Submission of worksheets and graphic evidence (spirometry or flow volume tracings) is useful.

b) Bronchial provocation test:
A Bronchial provocation test will take the form of an exercise challenge in the laboratory or an exercise
test in the field or a eucapnic voluntary hyperpnoea test in the laboratory (EVH).
A positive test result will be obtained if airway hyper-responsiveness (AHR) is confirmed with a fall of
10% or more in FEV1 within 30 minutes of finishing the challenge.

Submission of worksheets and graphic evidence (spirometry or flow volume tracings) is useful
.
c) Bronchial provocation test with inhaled methacholine:
A positive test result will be obtained if AHR is confirmed with:
c1 When the subject is not taking inhaled glucocorticosteroids:
• a PC20 FEV1 equal to or less than 4 mg/ml; • a PD20 FEV1 equal to or less than a cumulative dose of 2 micromol or 400 micrograms or 40 breath units in steroid-naïve subjects. c2 In the case of individuals on daily inhaled corticosteroid treatment of more than 3 months
duration:
• a PC20 FEV1 equal to or less than 13.2 mg/ml; • a PD20 FEV1 equal to or less than a cumulative dose of 6.6 micromol, or equal to or less than 1320
Submission of:

Details of medication in the 3 months prior to provocation tests (see below) must also be
notified.
The physician shall provide exact calculated value of PC20 or PD20 which is mandatory.
Submission of worksheets and graphic evidence (spirometry or flow volume tracings) is

d) Bronchoconstrictor test:
A positive test result for a bronchoconstriction test is defined as a fall of 15 % or more in FEV1 after the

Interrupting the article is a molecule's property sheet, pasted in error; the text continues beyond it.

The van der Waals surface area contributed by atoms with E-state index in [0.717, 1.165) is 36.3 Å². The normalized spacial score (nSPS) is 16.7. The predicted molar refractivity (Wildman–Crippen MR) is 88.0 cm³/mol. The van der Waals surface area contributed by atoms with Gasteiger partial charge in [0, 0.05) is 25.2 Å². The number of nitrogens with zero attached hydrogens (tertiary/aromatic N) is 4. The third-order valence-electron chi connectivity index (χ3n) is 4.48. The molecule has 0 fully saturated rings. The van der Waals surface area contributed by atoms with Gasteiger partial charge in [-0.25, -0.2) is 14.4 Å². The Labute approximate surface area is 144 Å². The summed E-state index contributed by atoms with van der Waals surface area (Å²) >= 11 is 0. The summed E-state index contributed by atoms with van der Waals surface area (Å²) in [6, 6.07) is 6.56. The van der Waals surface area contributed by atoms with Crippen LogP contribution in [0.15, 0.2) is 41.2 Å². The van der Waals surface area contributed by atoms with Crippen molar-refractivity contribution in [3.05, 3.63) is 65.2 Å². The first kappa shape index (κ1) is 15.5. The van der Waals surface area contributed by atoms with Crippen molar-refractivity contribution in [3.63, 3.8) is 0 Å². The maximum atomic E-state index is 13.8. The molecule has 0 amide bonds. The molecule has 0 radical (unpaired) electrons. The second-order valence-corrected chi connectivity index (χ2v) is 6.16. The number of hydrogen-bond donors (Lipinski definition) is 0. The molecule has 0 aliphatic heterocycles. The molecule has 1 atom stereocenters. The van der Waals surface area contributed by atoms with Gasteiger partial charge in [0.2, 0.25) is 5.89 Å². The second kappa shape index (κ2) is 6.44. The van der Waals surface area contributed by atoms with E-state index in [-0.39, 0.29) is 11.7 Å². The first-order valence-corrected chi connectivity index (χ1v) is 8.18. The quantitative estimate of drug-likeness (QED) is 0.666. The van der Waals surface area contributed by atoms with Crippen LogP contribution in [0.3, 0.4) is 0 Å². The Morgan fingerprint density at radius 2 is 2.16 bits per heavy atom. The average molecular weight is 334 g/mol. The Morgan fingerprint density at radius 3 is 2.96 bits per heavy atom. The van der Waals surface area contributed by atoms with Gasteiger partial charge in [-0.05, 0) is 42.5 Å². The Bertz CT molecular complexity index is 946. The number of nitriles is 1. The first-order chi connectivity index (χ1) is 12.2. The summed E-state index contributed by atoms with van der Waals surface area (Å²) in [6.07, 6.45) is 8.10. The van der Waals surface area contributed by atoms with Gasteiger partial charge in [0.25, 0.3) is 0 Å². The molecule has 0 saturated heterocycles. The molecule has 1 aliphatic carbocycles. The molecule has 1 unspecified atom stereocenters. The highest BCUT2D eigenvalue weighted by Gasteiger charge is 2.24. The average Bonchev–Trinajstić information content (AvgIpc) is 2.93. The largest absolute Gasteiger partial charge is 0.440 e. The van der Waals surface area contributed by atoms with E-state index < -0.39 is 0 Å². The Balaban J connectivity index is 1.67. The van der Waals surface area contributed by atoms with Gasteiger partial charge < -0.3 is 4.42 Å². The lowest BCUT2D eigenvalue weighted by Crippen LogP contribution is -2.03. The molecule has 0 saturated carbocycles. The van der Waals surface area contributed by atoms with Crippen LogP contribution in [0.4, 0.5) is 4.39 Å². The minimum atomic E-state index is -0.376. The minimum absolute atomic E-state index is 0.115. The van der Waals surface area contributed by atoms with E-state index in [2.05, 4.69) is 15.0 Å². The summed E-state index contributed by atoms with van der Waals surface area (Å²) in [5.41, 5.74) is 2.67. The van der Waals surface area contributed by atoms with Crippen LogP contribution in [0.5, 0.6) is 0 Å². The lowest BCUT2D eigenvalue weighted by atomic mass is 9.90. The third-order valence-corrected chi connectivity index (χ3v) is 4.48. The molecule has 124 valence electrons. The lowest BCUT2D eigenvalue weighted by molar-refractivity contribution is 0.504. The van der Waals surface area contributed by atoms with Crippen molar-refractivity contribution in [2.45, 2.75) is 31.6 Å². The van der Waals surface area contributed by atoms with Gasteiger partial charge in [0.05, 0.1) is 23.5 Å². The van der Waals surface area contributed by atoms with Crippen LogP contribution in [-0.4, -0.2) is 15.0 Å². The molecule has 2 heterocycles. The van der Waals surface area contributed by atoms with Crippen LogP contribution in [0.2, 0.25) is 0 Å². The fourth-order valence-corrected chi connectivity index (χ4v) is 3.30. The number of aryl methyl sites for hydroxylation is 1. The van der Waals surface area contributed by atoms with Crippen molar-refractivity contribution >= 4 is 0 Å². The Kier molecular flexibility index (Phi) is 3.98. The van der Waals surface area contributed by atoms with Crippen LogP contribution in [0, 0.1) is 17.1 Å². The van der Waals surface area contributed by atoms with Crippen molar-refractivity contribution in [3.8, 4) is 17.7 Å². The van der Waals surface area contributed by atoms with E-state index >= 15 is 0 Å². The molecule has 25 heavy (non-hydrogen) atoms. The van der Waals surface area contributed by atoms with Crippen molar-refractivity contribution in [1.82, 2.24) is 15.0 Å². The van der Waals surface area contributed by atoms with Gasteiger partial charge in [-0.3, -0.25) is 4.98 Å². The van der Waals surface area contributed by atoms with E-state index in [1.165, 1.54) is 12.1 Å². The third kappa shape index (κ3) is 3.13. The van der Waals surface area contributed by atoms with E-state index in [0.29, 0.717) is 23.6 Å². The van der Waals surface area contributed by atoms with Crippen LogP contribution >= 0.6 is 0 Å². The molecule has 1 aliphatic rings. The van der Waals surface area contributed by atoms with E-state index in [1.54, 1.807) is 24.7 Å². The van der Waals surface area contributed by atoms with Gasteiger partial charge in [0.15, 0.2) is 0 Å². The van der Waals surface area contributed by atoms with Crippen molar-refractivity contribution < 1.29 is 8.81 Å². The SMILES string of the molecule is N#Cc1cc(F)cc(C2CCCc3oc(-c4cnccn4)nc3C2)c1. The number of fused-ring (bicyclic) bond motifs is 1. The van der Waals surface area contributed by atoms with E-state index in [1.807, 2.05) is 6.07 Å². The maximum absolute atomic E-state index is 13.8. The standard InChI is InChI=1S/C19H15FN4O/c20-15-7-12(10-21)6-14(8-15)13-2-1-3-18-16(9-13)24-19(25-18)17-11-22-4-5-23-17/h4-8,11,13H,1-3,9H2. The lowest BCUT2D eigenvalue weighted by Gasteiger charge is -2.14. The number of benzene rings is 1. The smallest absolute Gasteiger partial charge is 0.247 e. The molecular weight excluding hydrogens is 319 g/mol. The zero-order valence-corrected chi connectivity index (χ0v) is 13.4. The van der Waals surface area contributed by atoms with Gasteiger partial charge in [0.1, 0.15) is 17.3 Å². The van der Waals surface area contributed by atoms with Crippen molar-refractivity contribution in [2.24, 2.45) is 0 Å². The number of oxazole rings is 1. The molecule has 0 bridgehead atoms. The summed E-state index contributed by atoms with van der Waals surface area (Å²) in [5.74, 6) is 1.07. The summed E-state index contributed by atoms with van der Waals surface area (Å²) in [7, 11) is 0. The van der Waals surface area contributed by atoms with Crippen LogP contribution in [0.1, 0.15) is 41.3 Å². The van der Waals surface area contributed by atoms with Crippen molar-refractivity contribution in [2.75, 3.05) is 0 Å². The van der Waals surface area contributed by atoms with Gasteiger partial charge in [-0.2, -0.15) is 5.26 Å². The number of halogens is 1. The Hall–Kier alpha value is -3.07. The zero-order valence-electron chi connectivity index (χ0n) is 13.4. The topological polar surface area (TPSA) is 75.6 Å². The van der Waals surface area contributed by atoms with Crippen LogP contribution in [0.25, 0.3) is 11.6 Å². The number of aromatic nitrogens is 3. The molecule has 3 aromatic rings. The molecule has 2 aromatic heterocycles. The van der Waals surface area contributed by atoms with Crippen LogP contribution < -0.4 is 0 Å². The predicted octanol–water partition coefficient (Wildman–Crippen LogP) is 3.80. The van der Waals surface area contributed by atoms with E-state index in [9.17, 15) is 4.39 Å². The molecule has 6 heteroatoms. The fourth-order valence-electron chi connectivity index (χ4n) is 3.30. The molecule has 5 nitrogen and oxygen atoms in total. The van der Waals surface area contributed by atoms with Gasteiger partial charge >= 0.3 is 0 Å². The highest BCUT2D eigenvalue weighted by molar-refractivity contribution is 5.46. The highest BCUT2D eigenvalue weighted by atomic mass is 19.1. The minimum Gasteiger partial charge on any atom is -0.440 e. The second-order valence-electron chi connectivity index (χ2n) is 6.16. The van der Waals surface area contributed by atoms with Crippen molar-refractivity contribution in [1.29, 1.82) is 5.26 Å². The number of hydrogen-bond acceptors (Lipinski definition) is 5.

subject inhaling a hypertonic aerosol (4.5% saline commonly used).

Submission of worksheets and graphic evidence (spirometry or flow volume tracings) is useful.

Note: Peak Expiratory Flow Rate (PEFR) measurements will not be accepted. Submission of bronchial
provocation tests using pharmacological agents other than methacholine (e.g. carbachol, histamine or
adenosine monophosphate) will not be accepted.
Recommendations prior to the challenge test
To provide the optimal test conditions to achieve a positive response, it is recommended that some
medications be withheld for a period of 8-96 hours before the bronchial provocation test, as indicated
below:
• No short-acting bronchodilators, sodium chromoglycate, nedocromil sodium, ipratropium bromide or oxitropium or tiotropium bromide for 8 hours. • No long-acting bronchodilators or antihistamines for 48 hours. • No leukotriene antagonists for 4 days. • Inhaled steroids should not be administered on the day of the test. • No caffeine should be taken on the morning of the test. • No vigorous exercise to be undertaken for at least 4 hours prior to the test and preferably none on Well-controlled asthma with negative response to all the tests

In the exceptional case of an athlete with known, but well-controlled asthma, reporting “negative”